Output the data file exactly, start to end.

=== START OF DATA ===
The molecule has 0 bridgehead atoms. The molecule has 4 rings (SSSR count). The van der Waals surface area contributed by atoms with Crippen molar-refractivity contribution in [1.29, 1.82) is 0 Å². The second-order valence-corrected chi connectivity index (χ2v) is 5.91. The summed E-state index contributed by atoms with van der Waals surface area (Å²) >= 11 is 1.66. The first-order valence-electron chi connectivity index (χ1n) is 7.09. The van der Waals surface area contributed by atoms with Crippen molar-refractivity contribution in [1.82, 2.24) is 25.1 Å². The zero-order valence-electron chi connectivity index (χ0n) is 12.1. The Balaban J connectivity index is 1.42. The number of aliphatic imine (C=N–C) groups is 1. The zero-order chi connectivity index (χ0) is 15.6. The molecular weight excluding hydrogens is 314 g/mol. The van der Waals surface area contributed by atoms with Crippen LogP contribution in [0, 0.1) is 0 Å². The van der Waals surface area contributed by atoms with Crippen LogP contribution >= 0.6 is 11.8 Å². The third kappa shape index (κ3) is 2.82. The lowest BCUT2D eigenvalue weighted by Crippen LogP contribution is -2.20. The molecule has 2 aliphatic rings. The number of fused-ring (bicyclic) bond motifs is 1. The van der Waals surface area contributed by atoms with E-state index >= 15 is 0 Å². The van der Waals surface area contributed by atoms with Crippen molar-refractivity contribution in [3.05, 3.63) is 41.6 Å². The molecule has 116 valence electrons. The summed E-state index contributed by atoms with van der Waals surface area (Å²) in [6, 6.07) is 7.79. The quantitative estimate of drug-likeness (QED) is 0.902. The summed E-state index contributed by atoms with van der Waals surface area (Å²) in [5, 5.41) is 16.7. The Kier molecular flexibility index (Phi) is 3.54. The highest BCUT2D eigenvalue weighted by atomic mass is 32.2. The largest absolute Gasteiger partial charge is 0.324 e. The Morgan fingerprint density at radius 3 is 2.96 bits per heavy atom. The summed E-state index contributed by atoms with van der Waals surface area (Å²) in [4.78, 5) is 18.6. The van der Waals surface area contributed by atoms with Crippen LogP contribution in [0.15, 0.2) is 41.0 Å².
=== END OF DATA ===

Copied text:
The molecule has 0 bridgehead atoms. The molecule has 4 rings (SSSR count). The van der Waals surface area contributed by atoms with Crippen molar-refractivity contribution in [1.29, 1.82) is 0 Å². The second-order valence-corrected chi connectivity index (χ2v) is 5.91. The summed E-state index contributed by atoms with van der Waals surface area (Å²) >= 11 is 1.66. The first-order valence-electron chi connectivity index (χ1n) is 7.09. The van der Waals surface area contributed by atoms with Crippen molar-refractivity contribution in [1.82, 2.24) is 25.1 Å². The zero-order valence-electron chi connectivity index (χ0n) is 12.1. The Balaban J connectivity index is 1.42. The number of aliphatic imine (C=N–C) groups is 1. The zero-order chi connectivity index (χ0) is 15.6. The molecular weight excluding hydrogens is 314 g/mol. The van der Waals surface area contributed by atoms with Crippen LogP contribution in [0, 0.1) is 0 Å². The van der Waals surface area contributed by atoms with Crippen LogP contribution >= 0.6 is 11.8 Å². The third kappa shape index (κ3) is 2.82. The lowest BCUT2D eigenvalue weighted by Crippen LogP contribution is -2.20. The molecule has 2 aliphatic rings. The number of fused-ring (bicyclic) bond motifs is 1. The van der Waals surface area contributed by atoms with E-state index >= 15 is 0 Å². The van der Waals surface area contributed by atoms with Crippen molar-refractivity contribution in [3.05, 3.63) is 41.6 Å². The molecule has 116 valence electrons. The summed E-state index contributed by atoms with van der Waals surface area (Å²) in [6, 6.07) is 7.79. The quantitative estimate of drug-likeness (QED) is 0.902. The summed E-state index contributed by atoms with van der Waals surface area (Å²) in [5, 5.41) is 16.7. The Kier molecular flexibility index (Phi) is 3.54. The highest BCUT2D eigenvalue weighted by atomic mass is 32.2. The largest absolute Gasteiger partial charge is 0.324 e. The Morgan fingerprint density at radius 3 is 2.96 bits per heavy atom. The summed E-state index contributed by atoms with van der Waals surface area (Å²) in [4.78, 5) is 18.6. The van der Waals surface area contributed by atoms with Crippen LogP contribution in [0.15, 0.2) is 41.0 Å².